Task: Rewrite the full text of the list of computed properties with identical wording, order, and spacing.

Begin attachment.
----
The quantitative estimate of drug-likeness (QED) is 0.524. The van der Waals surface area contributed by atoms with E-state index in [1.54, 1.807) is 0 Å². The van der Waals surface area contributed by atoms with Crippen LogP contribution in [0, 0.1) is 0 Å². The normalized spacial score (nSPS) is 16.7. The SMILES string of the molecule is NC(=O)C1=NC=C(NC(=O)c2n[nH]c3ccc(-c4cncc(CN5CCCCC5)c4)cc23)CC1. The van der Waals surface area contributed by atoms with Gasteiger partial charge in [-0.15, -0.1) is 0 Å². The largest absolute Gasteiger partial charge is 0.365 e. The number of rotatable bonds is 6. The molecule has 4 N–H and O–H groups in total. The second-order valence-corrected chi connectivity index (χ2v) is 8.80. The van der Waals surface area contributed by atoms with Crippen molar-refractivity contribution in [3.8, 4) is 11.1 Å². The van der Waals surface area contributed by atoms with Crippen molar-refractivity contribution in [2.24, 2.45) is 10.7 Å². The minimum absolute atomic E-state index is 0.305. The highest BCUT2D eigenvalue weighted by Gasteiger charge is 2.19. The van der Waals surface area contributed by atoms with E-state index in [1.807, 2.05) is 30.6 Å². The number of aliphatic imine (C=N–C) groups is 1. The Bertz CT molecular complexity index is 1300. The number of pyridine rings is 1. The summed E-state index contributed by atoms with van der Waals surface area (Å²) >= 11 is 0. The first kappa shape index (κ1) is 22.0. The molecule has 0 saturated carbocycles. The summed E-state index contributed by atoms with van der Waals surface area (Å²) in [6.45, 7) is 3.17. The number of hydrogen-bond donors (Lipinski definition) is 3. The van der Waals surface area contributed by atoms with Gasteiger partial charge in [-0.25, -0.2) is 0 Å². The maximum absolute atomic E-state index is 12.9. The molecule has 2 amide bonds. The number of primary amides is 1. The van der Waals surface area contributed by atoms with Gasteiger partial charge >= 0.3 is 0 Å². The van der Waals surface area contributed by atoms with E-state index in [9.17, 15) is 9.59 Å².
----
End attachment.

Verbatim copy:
The quantitative estimate of drug-likeness (QED) is 0.524. The van der Waals surface area contributed by atoms with E-state index in [1.54, 1.807) is 0 Å². The van der Waals surface area contributed by atoms with Crippen LogP contribution in [0, 0.1) is 0 Å². The normalized spacial score (nSPS) is 16.7. The SMILES string of the molecule is NC(=O)C1=NC=C(NC(=O)c2n[nH]c3ccc(-c4cncc(CN5CCCCC5)c4)cc23)CC1. The van der Waals surface area contributed by atoms with Gasteiger partial charge in [-0.15, -0.1) is 0 Å². The largest absolute Gasteiger partial charge is 0.365 e. The number of rotatable bonds is 6. The molecule has 4 N–H and O–H groups in total. The second-order valence-corrected chi connectivity index (χ2v) is 8.80. The van der Waals surface area contributed by atoms with Crippen molar-refractivity contribution in [3.8, 4) is 11.1 Å². The van der Waals surface area contributed by atoms with Crippen molar-refractivity contribution in [2.24, 2.45) is 10.7 Å². The minimum absolute atomic E-state index is 0.305. The highest BCUT2D eigenvalue weighted by Gasteiger charge is 2.19. The van der Waals surface area contributed by atoms with E-state index in [1.807, 2.05) is 30.6 Å². The number of aliphatic imine (C=N–C) groups is 1. The Bertz CT molecular complexity index is 1300. The number of pyridine rings is 1. The summed E-state index contributed by atoms with van der Waals surface area (Å²) >= 11 is 0. The first kappa shape index (κ1) is 22.0. The molecule has 0 saturated carbocycles. The summed E-state index contributed by atoms with van der Waals surface area (Å²) in [6.45, 7) is 3.17. The number of hydrogen-bond donors (Lipinski definition) is 3. The van der Waals surface area contributed by atoms with Gasteiger partial charge in [-0.25, -0.2) is 0 Å². The maximum absolute atomic E-state index is 12.9. The molecule has 2 amide bonds. The number of primary amides is 1. The van der Waals surface area contributed by atoms with Gasteiger partial charge >= 0.3 is 0 Å². The van der Waals surface area contributed by atoms with E-state index in [9.17, 15) is 9.59 Å².